In 2025, the V&A East museum will debut a comprehensive exploration of Black British music.

The first exhibition at the new V&A location in east London will highlight the diversity and excellence of Black British music, featuring genres such as jazz, calypso, dub poetry, UK drill, drum’n’bass, and grime.

In 2025, The Music Is Black: A British Story will commence, covering the years 1900 to the present. It will honor pioneers like Winifred Atwell and Janet Kay, as well as contemporary artists like Stormzy and Little Simz. The exhibit will also delve into how popular bands like Fleetwood Mac and the Beatles incorporated elements of music from the UK’s Black community.

Using materials from BBC archives, photographs, objects, decorations, paintings, prints, playbills, and film, the curators guarantee a fully immersive experience with large-scale installations. Attendees will be able to walk through various time periods and engage in multi-sensory forms of storytelling. The V&A has received praise for previous immersive music exhibitions like the 2017 retrospective of Pink Floyd titled Their Mortal Remains, which was described as “stunning” in a five-star review by The Guardian. The new location in east London will also feature an archive of 80,000 items belonging to David Bowie.

The documentary “The Music is Black: A British Story” delves into the impact of migration on music. It explores how the Windrush movement brought a variety of Caribbean sounds to the UK, leading to the development of the sound system culture and shaping the popular British clubbing scene. The film also examines how influences from Black communities in the global south are prominent in current chart-topping hits, such as the use of west African highlife in pop music and Caribbean reggae drum patterns in dance music.

V&A East under construction in 2022, with the new London College of Fashion behind it.

V&A East is an additional division of the V&A consisting of two locations: the V&A East Museum, where this display will take place, and the V&A East Storehouse, which is a 10-minute walk away and will showcase the V&A’s archive and notable pieces in its collection hall area.

The recently constructed structure drew inspiration from a Johannes Vermeer artwork and X-ray images of a Balenciaga dress. It is located in the East Bank cultural district in Stratford, east London, near the Queen Elizabeth Olympic Park. The complex will house Sadler’s Wells East, London College of Fashion and UCL campuses, and BBC Music studios. These organizations will work together to create exhibitions and performances for The Music is Black: A British Story.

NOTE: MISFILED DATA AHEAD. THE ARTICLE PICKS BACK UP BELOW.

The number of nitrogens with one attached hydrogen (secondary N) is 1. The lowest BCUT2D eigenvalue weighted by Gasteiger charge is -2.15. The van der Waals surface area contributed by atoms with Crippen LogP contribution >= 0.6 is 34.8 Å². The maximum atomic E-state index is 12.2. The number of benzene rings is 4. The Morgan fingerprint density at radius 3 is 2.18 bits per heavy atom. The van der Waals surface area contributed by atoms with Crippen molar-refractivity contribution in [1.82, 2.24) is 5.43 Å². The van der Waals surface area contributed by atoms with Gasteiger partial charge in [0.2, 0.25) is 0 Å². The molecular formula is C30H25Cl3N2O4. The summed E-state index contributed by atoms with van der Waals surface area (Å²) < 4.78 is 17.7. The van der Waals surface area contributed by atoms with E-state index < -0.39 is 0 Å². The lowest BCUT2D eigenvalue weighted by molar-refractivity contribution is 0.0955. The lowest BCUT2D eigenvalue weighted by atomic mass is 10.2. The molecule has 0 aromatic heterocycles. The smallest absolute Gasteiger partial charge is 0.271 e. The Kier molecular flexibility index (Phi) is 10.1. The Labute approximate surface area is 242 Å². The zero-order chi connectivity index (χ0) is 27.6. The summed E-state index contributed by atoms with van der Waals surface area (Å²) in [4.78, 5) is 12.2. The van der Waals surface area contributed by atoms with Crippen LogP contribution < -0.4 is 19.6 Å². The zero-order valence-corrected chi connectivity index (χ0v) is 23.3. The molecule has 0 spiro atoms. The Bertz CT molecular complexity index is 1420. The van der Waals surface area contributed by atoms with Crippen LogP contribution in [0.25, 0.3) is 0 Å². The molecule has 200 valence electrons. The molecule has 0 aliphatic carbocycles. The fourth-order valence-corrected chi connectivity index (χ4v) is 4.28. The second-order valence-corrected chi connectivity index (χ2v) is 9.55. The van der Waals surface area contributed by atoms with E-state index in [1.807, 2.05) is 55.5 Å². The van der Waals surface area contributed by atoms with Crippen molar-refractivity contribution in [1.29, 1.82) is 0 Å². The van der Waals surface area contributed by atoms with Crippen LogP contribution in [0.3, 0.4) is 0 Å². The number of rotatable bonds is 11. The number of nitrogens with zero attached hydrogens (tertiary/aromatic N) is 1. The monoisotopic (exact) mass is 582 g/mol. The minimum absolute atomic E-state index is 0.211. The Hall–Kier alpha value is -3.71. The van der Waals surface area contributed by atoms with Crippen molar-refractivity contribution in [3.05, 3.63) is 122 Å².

Gus Casely-Hayford, the director of V&A East, expressed his desire to create an inclusive atmosphere at the new site for those who are typically underrepresented in museums. This includes young individuals from minority backgrounds and also aims to represent the diversity of the surrounding community. In 2021, he committed to biking to 250 schools in east London’s boroughs of Waltham Forest, Hackney, Tower Hamlets, and Newham to promote awareness about V&A East.

He referred to The Music Is Black: A British Story as a groundbreaking production that will showcase various viewpoints and narrate a long-awaited tale about the emergence of our country’s sound and its influence on global culture.

The display will also celebrate the impact of east London on Black British music, particularly as the birthplace of grime. It will showcase the history of popular venues in the area, including the basement where grime MC Jammer hosted the Lord of the Mics freestyle series, the Blue Note in Hackney where Goldie’s Metalheadz club night was held, and the record store Rhythm Division.

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So Solid Crew pictured in Battersea Park, 2001.

The upcoming exhibit is expected to be the largest and most comprehensive examination of Black British music to date. Other organizations have also been showcasing their own historical reviews, such as the Museum of London’s focus on grime in 2022 and the British Library’s collaboration with the University of Westminster’s Black Music Research Unit for a 2024 exhibit that aims to highlight and reframe six centuries of African musical influences in the UK.

In September, Google Arts and Culture launched a new interactive website that explores the impact of Black culture on the modern arts scene. The site, called Union Black: Sounds of a Nation, offers a free multimedia platform that includes videos, photos, documentaries, and podcasts. It was created by BBC radio DJ Trevor Nelson, who also expressed excitement about the V&A exhibition, stating that it is surprising that there has not been a national exhibition on Black British music before. He believes that it is important to document and share the untold stories of this genre.

Jacqueline Springer, the curator, is advocating for increased recognition of Black British musicians and their contributions. In her announcement of the exhibition, she expressed a desire to highlight the significance of Black and Black British music in the context of British colonialism and changing social, political, and cultural landscapes. The exhibition will celebrate the diversity and adaptability of these genres as forms of protest, affirmation, and creativity, while also shedding light on the untold narratives behind some of the most renowned music in the world.


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